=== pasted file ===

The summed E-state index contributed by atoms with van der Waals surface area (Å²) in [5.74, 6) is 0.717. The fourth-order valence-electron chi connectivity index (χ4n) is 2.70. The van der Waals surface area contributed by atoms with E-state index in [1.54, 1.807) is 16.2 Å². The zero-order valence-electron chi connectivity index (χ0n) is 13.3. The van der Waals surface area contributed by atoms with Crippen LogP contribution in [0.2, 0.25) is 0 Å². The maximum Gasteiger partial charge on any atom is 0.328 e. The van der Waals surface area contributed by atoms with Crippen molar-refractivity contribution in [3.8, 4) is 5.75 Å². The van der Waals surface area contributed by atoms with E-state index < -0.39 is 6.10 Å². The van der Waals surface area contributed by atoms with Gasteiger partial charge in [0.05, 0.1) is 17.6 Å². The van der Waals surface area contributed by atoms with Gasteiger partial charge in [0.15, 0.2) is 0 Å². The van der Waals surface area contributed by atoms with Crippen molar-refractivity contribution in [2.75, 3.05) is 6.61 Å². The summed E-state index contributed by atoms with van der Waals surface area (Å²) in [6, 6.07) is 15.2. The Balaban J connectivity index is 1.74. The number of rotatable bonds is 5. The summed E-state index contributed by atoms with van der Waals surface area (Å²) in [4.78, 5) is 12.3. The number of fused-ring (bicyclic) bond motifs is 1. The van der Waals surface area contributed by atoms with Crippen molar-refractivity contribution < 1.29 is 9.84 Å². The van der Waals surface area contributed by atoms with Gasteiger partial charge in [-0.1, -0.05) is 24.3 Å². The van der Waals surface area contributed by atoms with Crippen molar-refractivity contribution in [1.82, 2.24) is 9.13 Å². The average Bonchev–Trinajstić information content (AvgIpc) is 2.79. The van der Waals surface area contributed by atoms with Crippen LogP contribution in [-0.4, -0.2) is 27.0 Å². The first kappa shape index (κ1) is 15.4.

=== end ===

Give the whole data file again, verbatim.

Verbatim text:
The summed E-state index contributed by atoms with van der Waals surface area (Å²) in [5.74, 6) is 0.717. The fourth-order valence-electron chi connectivity index (χ4n) is 2.70. The van der Waals surface area contributed by atoms with E-state index in [1.54, 1.807) is 16.2 Å². The zero-order valence-electron chi connectivity index (χ0n) is 13.3. The van der Waals surface area contributed by atoms with Crippen LogP contribution in [0.2, 0.25) is 0 Å². The maximum Gasteiger partial charge on any atom is 0.328 e. The van der Waals surface area contributed by atoms with Crippen molar-refractivity contribution in [3.8, 4) is 5.75 Å². The van der Waals surface area contributed by atoms with E-state index < -0.39 is 6.10 Å². The van der Waals surface area contributed by atoms with Gasteiger partial charge in [0.05, 0.1) is 17.6 Å². The van der Waals surface area contributed by atoms with Gasteiger partial charge in [0.15, 0.2) is 0 Å². The van der Waals surface area contributed by atoms with Crippen molar-refractivity contribution in [2.75, 3.05) is 6.61 Å². The summed E-state index contributed by atoms with van der Waals surface area (Å²) in [6, 6.07) is 15.2. The Balaban J connectivity index is 1.74. The number of rotatable bonds is 5. The summed E-state index contributed by atoms with van der Waals surface area (Å²) in [4.78, 5) is 12.3. The number of fused-ring (bicyclic) bond motifs is 1. The van der Waals surface area contributed by atoms with Crippen molar-refractivity contribution < 1.29 is 9.84 Å². The van der Waals surface area contributed by atoms with Gasteiger partial charge in [-0.1, -0.05) is 24.3 Å². The van der Waals surface area contributed by atoms with Crippen molar-refractivity contribution in [1.82, 2.24) is 9.13 Å². The average Bonchev–Trinajstić information content (AvgIpc) is 2.79. The van der Waals surface area contributed by atoms with Crippen LogP contribution in [-0.4, -0.2) is 27.0 Å². The first kappa shape index (κ1) is 15.4.